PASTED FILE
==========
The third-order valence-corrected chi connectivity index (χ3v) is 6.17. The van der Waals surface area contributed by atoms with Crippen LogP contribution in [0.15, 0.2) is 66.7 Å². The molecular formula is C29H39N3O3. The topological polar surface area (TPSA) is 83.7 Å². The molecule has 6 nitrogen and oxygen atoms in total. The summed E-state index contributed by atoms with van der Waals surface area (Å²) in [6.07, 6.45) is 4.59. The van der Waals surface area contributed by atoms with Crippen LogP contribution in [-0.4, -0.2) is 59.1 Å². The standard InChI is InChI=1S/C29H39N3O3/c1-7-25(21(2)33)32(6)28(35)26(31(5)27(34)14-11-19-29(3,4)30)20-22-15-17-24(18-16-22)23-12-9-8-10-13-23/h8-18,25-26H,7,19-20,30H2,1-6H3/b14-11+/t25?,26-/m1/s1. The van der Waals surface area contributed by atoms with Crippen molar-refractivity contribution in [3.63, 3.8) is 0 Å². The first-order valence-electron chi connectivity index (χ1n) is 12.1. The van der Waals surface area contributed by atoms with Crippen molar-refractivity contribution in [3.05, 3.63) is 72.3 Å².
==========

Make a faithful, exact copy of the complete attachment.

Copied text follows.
The third-order valence-corrected chi connectivity index (χ3v) is 6.17. The van der Waals surface area contributed by atoms with Crippen LogP contribution in [0.15, 0.2) is 66.7 Å². The molecular formula is C29H39N3O3. The topological polar surface area (TPSA) is 83.7 Å². The molecule has 6 nitrogen and oxygen atoms in total. The summed E-state index contributed by atoms with van der Waals surface area (Å²) in [6.07, 6.45) is 4.59. The van der Waals surface area contributed by atoms with Crippen LogP contribution in [-0.4, -0.2) is 59.1 Å². The standard InChI is InChI=1S/C29H39N3O3/c1-7-25(21(2)33)32(6)28(35)26(31(5)27(34)14-11-19-29(3,4)30)20-22-15-17-24(18-16-22)23-12-9-8-10-13-23/h8-18,25-26H,7,19-20,30H2,1-6H3/b14-11+/t25?,26-/m1/s1. The van der Waals surface area contributed by atoms with Crippen molar-refractivity contribution in [3.63, 3.8) is 0 Å². The first-order valence-electron chi connectivity index (χ1n) is 12.1. The van der Waals surface area contributed by atoms with Crippen molar-refractivity contribution in [3.05, 3.63) is 72.3 Å².